not. It is therefore critical to carefully evaluate impacts from OTEC seawater intakes and effluent discharge under various scenarios in order to simultaneously optimize OTEC power production and minimize its potential disruption of the ocean environment.
Such studies concern the global impact of future intensive OTEC exploitation. They are different from those necessary to evaluate the local impact of any OTEC plant construction.
Optimization itself could be based on different metrics according to possibly different objectives: e.g. to maximize power production, or to promote biological production from the artificial upwellings generated by the discharge of nutrient-rich OTEC effluents into the photic layer.
2 - The Importance of Upwellings on the Marine Ecosystem
Natural upwellings are produced by wind stress over the ocean under certain conditions that favor a divergence of surface waters (proximity of a coastline or of the Equator). This locally induces the upward motion of deeper, colder nutrient-rich waters toward the surface.
Upwellings play an important role in the global energy balance of the ocean and of the Earth. In tropical regions, they allow an accumulation of heat that is later transferred to higher latitudes by major currents (Gulf Stream in the Atlantic and Kuro Shiyo in the Pacific). They also strongly mediate interactions between the ocean and the atmosphere by inducing meteo-oceanic oscillations that affect climate across the entire tropical belt, such as the phenomenon known for centuries as El Niño (ENSO).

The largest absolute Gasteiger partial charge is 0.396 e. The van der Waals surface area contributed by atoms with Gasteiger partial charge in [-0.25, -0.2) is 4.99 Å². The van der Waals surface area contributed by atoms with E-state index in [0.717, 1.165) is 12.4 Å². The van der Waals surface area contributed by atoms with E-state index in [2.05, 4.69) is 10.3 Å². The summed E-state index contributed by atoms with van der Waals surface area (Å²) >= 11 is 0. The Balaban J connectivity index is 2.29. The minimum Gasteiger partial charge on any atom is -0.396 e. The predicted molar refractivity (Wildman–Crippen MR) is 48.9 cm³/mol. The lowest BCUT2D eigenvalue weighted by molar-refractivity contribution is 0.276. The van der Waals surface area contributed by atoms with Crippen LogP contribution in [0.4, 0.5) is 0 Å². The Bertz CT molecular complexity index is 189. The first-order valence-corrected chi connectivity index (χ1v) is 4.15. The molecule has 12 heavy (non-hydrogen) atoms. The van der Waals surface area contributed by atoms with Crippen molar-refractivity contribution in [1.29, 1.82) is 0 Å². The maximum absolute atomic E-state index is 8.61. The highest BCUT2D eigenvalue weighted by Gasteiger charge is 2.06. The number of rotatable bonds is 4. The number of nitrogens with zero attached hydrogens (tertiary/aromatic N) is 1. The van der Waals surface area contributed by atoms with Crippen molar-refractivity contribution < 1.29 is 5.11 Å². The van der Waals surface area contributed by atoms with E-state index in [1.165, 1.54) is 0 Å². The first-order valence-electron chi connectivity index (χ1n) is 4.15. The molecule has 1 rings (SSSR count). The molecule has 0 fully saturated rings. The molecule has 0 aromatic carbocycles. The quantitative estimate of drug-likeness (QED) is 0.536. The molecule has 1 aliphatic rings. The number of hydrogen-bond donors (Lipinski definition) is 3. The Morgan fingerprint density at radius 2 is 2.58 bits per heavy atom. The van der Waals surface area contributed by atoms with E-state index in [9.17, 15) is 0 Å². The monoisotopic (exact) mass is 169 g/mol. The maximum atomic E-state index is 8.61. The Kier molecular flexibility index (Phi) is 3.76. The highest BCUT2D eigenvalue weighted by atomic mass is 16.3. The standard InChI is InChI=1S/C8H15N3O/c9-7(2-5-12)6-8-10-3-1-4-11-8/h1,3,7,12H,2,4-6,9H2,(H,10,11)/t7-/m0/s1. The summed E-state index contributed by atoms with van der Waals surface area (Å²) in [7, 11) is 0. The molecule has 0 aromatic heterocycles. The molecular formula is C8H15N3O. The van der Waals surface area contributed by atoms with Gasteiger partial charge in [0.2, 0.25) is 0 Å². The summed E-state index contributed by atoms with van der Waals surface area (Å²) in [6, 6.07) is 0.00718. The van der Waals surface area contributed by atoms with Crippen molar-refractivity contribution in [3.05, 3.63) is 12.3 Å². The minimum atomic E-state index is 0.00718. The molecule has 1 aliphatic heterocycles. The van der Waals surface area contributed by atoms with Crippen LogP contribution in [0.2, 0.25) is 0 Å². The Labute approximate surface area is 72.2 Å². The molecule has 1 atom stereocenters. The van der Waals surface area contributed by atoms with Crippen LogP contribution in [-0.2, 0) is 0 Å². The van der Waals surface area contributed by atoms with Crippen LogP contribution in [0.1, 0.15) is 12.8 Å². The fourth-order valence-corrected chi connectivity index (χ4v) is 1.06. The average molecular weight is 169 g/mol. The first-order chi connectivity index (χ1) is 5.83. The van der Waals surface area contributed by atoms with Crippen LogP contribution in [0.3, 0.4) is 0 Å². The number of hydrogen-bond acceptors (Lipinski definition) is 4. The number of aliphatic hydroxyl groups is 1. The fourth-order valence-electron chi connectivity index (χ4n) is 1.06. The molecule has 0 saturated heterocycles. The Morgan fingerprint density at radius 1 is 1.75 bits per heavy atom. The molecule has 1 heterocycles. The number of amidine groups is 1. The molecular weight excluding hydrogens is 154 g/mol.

Wherever they occur, upwellings boost biological productivity as well. The high nutrient concentrations generally found in deeper waters are advected upward into the photic layer where photosynthesis is promoted. This increase in primary productivity benefits the entire food chain. In certain cases (cf. below), artificial upwellings related to OTEC operations could contribute to a local increase in primary production. While seemingly positive, the consequences of such biological effects should be assessed from a long-term perspective involving multiple trophic levels.